Presentation on theme: "1 TRADE NEGOTIATIONS Developing Countries’ Public and Private Sectors Handicaps Julio J. Nogués Cancun September, 2003."— Presentation transcript:
1 TRADE NEGOTIATIONS Developing Countries’ Public and Private Sectors Handicaps Julio J. Nogués Cancun September, 2003
2 THESIS AND OUTLINE Success of the Doha negotiations depends on whether in the final outcome, developing countries come out at the minimum with a balanced exchange. Thesis 1: Under the pressence of sticks like 301, developing countries are helpless. Thesis 2: Differences between the private and public sectors of industrial and developing countries generate a negotiating process that is likely to result in unbalanced outcomes.
3 URUGUAY ROUND Promises unmet (agricultural trade liberalization). Multilateral principles not enforced (mutually beneficial reciprocity). Non-transparent negotiations (TRIPS, dirty agricultural tariffs). In negotiations with industrial countries are developing countries prepared to: i)define and negotiate their own development agendas, ii)demand compliance with promises, iii)use multilateral principles effectively?
4 DEVELOPING COUNTRIES’ HANDICAPS Public Sector: Relatively untrained, few and inexperienced human resources. Problems of negotiating as a member of a trade group. Barriers to effective inter-agency communication. Inadequate/incomplete knowledge on economic impacts.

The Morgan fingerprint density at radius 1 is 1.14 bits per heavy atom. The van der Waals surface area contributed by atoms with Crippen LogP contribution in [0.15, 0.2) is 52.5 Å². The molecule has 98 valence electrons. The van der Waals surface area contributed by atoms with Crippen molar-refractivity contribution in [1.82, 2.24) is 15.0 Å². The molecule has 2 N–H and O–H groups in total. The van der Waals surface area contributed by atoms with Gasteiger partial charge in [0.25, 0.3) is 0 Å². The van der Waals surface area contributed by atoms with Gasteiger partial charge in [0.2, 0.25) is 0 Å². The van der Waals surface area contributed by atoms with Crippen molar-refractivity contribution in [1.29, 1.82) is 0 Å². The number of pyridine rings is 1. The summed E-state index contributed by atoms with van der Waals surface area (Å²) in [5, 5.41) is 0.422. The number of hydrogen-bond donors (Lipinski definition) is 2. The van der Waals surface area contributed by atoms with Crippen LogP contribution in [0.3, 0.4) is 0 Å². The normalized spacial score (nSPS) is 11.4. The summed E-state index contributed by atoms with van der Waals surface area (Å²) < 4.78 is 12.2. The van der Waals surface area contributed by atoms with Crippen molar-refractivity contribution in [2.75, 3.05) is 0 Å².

5 DEVELOPING COUNTRIES’ HANDICAPS Private sector: Weak contributions. Reactive rather than pro-active. Differential lobbying power in favor and against negotiations. Weak communication with the public sector. Often fails to define the sectors’ position to the negotiators.
6 HUMAN RESOURCES Negotiating Skills: Relative inexperience. Wage incentives and rotation. Severe resource constraints. Consequence: 1. Inexperience and defficient knowledge of the rules and rules-formation process, undermine the capacity to challenge industrial countries’ positions. 2. In the absence of a concrete knowledge of what a balanced agreement is, the demands for reciprocity weaken.
7 NEGOTIATING FROM A TRADE GROUP Difficulties in arriving at common positions: Recession, NTBs and tensions between Members. Differential intra-regional trade policies. Differential export interests of small vs. big countries. The presumed strengthened power of negotiating from bigger groups cannot always be excercised with force.
8 INTERAGENCY COMMUNICATION National Government: Sometimes different Ministries compete more than coordinate their work. Negotiators from different Ministries do not always function as a team. Congress: In developing countries they are playing at best a minor role. Consequence: 1. Lack of an oversight mechanism leaves too much discretion to negotiators. 2. Public debate is weakened and remains on the sidelines.
9 GOVERNMENT’S KNOWLEDGE ON ECONOMIC IMPACTS Excessive and risky reliance on CGE models and unrealistic assumptions. Little or no attention paid to: –Impact on treasury revenues, –Labor reallocation and social costs, –Impact on poverty, etc. While industrial countries negotiate on the basis of detailed macro and sectoral studies, no such knowledge is available for several developing countries (blindfolded).